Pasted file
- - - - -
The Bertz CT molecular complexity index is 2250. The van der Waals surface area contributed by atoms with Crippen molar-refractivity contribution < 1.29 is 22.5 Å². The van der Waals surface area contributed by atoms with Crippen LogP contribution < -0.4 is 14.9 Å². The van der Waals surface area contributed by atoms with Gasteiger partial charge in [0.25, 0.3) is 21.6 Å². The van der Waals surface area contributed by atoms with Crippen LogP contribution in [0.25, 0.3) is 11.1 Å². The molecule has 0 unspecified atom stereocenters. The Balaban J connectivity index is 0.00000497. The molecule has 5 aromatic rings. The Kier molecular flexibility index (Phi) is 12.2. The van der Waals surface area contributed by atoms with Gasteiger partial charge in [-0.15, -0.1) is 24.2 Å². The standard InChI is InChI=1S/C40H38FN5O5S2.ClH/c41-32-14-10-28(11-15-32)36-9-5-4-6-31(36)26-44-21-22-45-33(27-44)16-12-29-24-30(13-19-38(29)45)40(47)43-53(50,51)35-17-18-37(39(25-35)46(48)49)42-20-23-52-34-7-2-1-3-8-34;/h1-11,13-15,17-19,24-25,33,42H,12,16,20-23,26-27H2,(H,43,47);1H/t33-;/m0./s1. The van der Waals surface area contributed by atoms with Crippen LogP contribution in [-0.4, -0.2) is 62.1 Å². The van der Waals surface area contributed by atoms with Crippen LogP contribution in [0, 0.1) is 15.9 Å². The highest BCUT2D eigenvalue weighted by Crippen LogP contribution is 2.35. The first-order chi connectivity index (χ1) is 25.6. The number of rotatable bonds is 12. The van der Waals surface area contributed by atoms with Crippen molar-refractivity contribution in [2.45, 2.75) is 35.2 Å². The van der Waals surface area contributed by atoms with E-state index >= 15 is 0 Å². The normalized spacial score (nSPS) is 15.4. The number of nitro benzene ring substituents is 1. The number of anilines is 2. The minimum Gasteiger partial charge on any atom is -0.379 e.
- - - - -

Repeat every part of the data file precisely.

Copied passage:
The Bertz CT molecular complexity index is 2250. The van der Waals surface area contributed by atoms with Crippen molar-refractivity contribution < 1.29 is 22.5 Å². The van der Waals surface area contributed by atoms with Crippen LogP contribution < -0.4 is 14.9 Å². The van der Waals surface area contributed by atoms with Gasteiger partial charge in [0.25, 0.3) is 21.6 Å². The van der Waals surface area contributed by atoms with Crippen LogP contribution in [0.25, 0.3) is 11.1 Å². The molecule has 0 unspecified atom stereocenters. The Balaban J connectivity index is 0.00000497. The molecule has 5 aromatic rings. The Kier molecular flexibility index (Phi) is 12.2. The van der Waals surface area contributed by atoms with Gasteiger partial charge in [-0.15, -0.1) is 24.2 Å². The standard InChI is InChI=1S/C40H38FN5O5S2.ClH/c41-32-14-10-28(11-15-32)36-9-5-4-6-31(36)26-44-21-22-45-33(27-44)16-12-29-24-30(13-19-38(29)45)40(47)43-53(50,51)35-17-18-37(39(25-35)46(48)49)42-20-23-52-34-7-2-1-3-8-34;/h1-11,13-15,17-19,24-25,33,42H,12,16,20-23,26-27H2,(H,43,47);1H/t33-;/m0./s1. The van der Waals surface area contributed by atoms with Crippen LogP contribution in [-0.4, -0.2) is 62.1 Å². The van der Waals surface area contributed by atoms with Crippen LogP contribution in [0, 0.1) is 15.9 Å². The highest BCUT2D eigenvalue weighted by Crippen LogP contribution is 2.35. The first-order chi connectivity index (χ1) is 25.6. The number of rotatable bonds is 12. The van der Waals surface area contributed by atoms with Crippen molar-refractivity contribution in [2.45, 2.75) is 35.2 Å². The van der Waals surface area contributed by atoms with E-state index >= 15 is 0 Å². The normalized spacial score (nSPS) is 15.4. The number of nitro benzene ring substituents is 1. The number of anilines is 2. The minimum Gasteiger partial charge on any atom is -0.379 e.